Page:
Germany is renowned for great design: from Bauhaus to Dieter Rams' work for Braun, it has helped shape the country both economically and visually. So it's perhaps surprising that there is no central museum to showcase one of Germany's most impressive export industries.
But the National German Design Council has started a campaign to rectify the omission. A foundation has been formed, plans are being drawn up and a somewhat controversial proposal has been made. They want to see a future German Design Museum right in the heart of Berlin. And they want it on the same spot where the the city's destroyed royal palace is supposed to be built on the centrally located Schlossplatz.
The privately owned Vitra Design museum in Baden-Württemberg currently hosts temporary exhibitions, while regional applied arts museums cover parts of German design, but there is nothing comprehensive. The proposed museum would serve as a central hub for all things representing quintessentially Teutonic design.
The Design Council, founded in 1953, has around 170 members whose expertise cover a wide variety of fields ranging from design itself, to economics. From it, the German Design Museum Foundation was created as a platform for experts in design to collect and discuss ideas for the new museum.
Several prominent figures from Germany's creative scene are already on the foundation board. And in the spring there will be a symposium to discuss a more concrete plan, as the project is still in the brainstorming stage.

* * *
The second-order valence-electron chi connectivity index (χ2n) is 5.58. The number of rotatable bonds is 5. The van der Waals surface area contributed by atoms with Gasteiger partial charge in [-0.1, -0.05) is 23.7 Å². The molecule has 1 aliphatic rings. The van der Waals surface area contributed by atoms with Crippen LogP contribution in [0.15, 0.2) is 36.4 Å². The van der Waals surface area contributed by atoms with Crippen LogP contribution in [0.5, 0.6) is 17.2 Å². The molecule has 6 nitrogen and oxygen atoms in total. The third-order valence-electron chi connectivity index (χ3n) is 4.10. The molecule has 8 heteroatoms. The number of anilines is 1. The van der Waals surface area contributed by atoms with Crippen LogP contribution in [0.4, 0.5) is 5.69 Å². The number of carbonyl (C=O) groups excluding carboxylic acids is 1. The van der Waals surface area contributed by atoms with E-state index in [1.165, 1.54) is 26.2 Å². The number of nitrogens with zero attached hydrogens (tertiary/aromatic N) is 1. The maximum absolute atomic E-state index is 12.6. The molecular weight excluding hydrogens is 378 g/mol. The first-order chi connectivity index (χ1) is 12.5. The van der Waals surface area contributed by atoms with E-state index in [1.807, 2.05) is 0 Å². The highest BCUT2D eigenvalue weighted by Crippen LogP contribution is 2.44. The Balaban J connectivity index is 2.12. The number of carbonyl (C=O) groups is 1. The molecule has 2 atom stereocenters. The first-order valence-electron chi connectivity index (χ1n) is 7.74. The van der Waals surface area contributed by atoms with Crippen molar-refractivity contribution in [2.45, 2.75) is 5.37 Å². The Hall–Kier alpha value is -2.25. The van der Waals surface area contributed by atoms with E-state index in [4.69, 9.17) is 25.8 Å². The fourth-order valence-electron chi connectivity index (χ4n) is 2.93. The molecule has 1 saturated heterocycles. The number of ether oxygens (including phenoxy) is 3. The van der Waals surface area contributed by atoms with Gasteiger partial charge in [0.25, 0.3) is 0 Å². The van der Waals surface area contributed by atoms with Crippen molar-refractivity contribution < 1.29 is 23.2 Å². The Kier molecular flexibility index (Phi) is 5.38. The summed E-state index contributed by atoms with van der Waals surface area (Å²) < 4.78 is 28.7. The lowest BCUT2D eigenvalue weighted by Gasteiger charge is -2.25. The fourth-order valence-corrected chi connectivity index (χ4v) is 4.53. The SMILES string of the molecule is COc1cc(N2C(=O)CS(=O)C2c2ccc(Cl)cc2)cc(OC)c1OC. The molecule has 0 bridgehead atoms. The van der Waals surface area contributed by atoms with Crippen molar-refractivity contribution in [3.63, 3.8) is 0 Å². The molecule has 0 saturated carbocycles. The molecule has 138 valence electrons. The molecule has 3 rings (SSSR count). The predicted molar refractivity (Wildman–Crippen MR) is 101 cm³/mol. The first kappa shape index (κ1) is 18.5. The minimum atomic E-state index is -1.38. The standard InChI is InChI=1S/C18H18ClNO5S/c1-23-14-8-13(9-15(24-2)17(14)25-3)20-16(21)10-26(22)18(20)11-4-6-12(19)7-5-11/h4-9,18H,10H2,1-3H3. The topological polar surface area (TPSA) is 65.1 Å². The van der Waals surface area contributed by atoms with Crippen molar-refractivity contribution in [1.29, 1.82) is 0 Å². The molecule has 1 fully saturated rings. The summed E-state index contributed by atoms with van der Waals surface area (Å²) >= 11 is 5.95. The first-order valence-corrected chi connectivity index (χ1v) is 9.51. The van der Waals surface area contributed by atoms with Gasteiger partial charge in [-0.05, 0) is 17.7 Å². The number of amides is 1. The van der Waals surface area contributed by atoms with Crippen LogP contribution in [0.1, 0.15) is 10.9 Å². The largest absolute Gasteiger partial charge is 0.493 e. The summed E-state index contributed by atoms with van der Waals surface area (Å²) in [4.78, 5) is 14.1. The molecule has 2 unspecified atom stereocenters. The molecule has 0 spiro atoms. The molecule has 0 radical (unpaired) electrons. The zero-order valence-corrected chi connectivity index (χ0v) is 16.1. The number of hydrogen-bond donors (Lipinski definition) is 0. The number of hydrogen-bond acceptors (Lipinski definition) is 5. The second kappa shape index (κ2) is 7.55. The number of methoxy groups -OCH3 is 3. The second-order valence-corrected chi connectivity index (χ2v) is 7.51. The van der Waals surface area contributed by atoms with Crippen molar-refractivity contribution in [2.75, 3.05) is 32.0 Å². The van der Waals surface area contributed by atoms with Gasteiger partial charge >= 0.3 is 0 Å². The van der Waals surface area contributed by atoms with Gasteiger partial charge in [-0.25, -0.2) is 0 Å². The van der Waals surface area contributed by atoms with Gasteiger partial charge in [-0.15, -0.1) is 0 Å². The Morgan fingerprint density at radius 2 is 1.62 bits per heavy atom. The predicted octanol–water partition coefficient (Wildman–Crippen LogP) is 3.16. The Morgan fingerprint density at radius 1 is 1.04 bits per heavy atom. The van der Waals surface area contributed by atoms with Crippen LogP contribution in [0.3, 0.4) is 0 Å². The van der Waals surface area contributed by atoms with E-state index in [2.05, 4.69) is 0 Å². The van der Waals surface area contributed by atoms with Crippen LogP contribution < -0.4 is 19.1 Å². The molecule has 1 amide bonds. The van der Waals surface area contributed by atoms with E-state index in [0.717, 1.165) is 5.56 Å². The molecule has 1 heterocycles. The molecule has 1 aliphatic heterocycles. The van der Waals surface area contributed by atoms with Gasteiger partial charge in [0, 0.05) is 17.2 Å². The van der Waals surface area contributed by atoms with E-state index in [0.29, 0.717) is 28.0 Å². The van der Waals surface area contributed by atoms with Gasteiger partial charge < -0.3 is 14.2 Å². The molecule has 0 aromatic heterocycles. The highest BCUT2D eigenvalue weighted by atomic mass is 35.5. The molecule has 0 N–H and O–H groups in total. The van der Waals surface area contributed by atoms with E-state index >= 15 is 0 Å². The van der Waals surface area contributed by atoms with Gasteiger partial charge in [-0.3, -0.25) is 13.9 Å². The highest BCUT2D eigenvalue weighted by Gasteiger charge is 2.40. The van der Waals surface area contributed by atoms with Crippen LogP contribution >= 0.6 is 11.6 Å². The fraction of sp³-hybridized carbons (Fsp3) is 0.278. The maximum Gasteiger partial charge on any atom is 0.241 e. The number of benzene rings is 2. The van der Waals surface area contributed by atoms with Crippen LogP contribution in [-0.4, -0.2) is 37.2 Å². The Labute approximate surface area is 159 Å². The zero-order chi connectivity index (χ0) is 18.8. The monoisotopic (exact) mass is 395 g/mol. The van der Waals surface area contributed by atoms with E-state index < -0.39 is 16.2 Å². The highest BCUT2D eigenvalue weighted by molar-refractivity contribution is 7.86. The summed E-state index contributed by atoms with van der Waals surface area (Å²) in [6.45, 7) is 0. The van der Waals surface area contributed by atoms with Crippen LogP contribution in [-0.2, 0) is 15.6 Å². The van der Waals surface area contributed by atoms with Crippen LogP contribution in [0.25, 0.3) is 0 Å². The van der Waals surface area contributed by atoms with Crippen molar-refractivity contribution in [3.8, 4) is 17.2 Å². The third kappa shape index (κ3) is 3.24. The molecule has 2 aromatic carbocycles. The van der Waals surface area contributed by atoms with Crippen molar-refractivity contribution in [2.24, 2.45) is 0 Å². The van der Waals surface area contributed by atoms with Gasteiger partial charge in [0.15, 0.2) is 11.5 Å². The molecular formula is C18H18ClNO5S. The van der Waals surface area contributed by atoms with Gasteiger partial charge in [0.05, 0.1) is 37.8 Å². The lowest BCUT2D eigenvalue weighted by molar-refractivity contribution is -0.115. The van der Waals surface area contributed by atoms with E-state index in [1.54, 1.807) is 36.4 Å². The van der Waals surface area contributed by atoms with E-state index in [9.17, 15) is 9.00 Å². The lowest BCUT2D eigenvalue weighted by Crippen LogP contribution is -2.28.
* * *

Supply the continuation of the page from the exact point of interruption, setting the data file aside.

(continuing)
The editor in chief of arts magazine “Monopol”, Holger Liebs, has made an impassioned plea on the foundation website, calling for a centre that “will exhibit design as a whole, not just pieces that have already gained international fame.”
Berlin-based artist and author Rafael Horzon added to the debate. “Up until now, design whether it is blueprints, sketches or models, hasn't been paid much attention in the museum world,” he said recently.
“However, it plays a part in every level of society,” he said. "From the cars that we drive daily and the tables and chairs we sit at, to the televisions and computers that we look at every day.”
He also outlined his belief in the power of good design to change society, something, he feels, art fails to do. “It is not art that belongs in a museum, it is design,” he claimed.
It was Horzon who initially floated the idea of the museum being built on Schlossplatz in Berlin, instead of the controversial city's palace which he feels “no-one really wants.”
Horzon has also been working on ideas for the appearance of the museum since July, his current one being a glass sphere 500 metres in diameter.
“Obviously the museum would display the legacy and importance of German design throughout history,” Horzon said.
“However it should demonstrate contemporary talent as well, and move away from the preconception that design is just raw steel furniture and sketches of cups.”